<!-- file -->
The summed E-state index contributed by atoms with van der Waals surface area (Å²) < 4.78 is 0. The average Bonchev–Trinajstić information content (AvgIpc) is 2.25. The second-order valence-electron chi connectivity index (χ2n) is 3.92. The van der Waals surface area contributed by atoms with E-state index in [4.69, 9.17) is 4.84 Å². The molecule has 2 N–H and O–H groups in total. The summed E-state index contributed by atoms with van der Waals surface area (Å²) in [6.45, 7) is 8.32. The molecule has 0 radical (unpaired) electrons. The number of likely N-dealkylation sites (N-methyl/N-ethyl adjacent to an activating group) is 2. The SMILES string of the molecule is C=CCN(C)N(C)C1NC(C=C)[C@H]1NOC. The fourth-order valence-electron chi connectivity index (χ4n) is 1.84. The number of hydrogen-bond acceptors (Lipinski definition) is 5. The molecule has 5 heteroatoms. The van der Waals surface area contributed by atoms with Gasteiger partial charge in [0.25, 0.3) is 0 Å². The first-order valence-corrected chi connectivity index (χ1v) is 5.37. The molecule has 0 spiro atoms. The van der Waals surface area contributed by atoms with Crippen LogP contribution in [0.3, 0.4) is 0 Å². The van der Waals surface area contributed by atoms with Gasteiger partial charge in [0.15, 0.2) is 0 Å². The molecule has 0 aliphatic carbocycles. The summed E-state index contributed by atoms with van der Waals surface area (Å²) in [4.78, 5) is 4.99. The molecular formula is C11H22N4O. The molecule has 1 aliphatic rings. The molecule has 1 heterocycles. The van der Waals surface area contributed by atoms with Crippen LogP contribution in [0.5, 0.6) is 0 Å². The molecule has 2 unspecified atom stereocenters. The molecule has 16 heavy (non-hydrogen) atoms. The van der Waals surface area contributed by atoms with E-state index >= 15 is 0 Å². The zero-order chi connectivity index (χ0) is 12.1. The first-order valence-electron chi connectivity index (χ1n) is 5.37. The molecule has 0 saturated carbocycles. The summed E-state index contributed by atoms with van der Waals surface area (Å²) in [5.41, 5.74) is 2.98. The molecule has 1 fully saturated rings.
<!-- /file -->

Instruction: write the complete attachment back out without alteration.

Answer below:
The summed E-state index contributed by atoms with van der Waals surface area (Å²) < 4.78 is 0. The average Bonchev–Trinajstić information content (AvgIpc) is 2.25. The second-order valence-electron chi connectivity index (χ2n) is 3.92. The van der Waals surface area contributed by atoms with E-state index in [4.69, 9.17) is 4.84 Å². The molecule has 2 N–H and O–H groups in total. The summed E-state index contributed by atoms with van der Waals surface area (Å²) in [6.45, 7) is 8.32. The molecule has 0 radical (unpaired) electrons. The number of likely N-dealkylation sites (N-methyl/N-ethyl adjacent to an activating group) is 2. The SMILES string of the molecule is C=CCN(C)N(C)C1NC(C=C)[C@H]1NOC. The fourth-order valence-electron chi connectivity index (χ4n) is 1.84. The number of hydrogen-bond acceptors (Lipinski definition) is 5. The molecule has 5 heteroatoms. The van der Waals surface area contributed by atoms with Gasteiger partial charge in [0.25, 0.3) is 0 Å². The first-order valence-corrected chi connectivity index (χ1v) is 5.37. The molecule has 0 spiro atoms. The van der Waals surface area contributed by atoms with Crippen LogP contribution in [0.3, 0.4) is 0 Å². The van der Waals surface area contributed by atoms with Gasteiger partial charge in [0.15, 0.2) is 0 Å². The molecule has 0 aliphatic carbocycles. The summed E-state index contributed by atoms with van der Waals surface area (Å²) in [4.78, 5) is 4.99. The molecular formula is C11H22N4O. The molecule has 1 aliphatic rings. The molecule has 1 heterocycles. The van der Waals surface area contributed by atoms with Crippen LogP contribution in [0.5, 0.6) is 0 Å². The molecule has 2 unspecified atom stereocenters. The molecule has 16 heavy (non-hydrogen) atoms. The van der Waals surface area contributed by atoms with E-state index >= 15 is 0 Å². The zero-order chi connectivity index (χ0) is 12.1. The first-order valence-electron chi connectivity index (χ1n) is 5.37. The molecule has 0 saturated carbocycles. The summed E-state index contributed by atoms with van der Waals surface area (Å²) in [5.41, 5.74) is 2.98. The molecule has 1 fully saturated rings.